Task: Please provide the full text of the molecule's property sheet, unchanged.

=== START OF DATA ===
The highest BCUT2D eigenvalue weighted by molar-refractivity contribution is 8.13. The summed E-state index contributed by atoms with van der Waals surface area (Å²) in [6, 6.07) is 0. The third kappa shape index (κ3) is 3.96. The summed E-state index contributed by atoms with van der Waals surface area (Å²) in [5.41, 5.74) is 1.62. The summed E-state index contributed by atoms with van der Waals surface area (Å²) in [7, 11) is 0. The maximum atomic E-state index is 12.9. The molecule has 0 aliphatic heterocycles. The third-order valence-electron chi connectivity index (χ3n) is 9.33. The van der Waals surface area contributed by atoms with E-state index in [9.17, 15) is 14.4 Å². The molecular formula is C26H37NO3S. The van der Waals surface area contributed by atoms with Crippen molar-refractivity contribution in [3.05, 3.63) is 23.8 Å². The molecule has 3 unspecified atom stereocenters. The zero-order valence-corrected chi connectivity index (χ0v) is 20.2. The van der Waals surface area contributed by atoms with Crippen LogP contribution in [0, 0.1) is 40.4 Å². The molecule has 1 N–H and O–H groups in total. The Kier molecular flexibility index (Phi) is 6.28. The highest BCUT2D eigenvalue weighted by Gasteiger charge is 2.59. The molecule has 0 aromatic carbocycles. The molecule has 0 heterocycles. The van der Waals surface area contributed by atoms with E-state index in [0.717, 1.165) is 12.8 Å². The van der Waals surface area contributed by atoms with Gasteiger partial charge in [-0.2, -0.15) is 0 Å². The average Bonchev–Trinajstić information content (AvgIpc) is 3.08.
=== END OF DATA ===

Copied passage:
The highest BCUT2D eigenvalue weighted by molar-refractivity contribution is 8.13. The summed E-state index contributed by atoms with van der Waals surface area (Å²) in [6, 6.07) is 0. The third kappa shape index (κ3) is 3.96. The summed E-state index contributed by atoms with van der Waals surface area (Å²) in [5.41, 5.74) is 1.62. The summed E-state index contributed by atoms with van der Waals surface area (Å²) in [7, 11) is 0. The maximum atomic E-state index is 12.9. The molecule has 0 aliphatic heterocycles. The third-order valence-electron chi connectivity index (χ3n) is 9.33. The van der Waals surface area contributed by atoms with E-state index in [9.17, 15) is 14.4 Å². The molecular formula is C26H37NO3S. The van der Waals surface area contributed by atoms with Crippen molar-refractivity contribution in [3.05, 3.63) is 23.8 Å². The molecule has 3 unspecified atom stereocenters. The zero-order valence-corrected chi connectivity index (χ0v) is 20.2. The van der Waals surface area contributed by atoms with Crippen LogP contribution in [0, 0.1) is 40.4 Å². The molecule has 1 N–H and O–H groups in total. The Kier molecular flexibility index (Phi) is 6.28. The highest BCUT2D eigenvalue weighted by Gasteiger charge is 2.59. The molecule has 0 aromatic carbocycles. The molecule has 0 heterocycles. The van der Waals surface area contributed by atoms with E-state index in [0.717, 1.165) is 12.8 Å². The van der Waals surface area contributed by atoms with Gasteiger partial charge in [-0.2, -0.15) is 0 Å². The average Bonchev–Trinajstić information content (AvgIpc) is 3.08.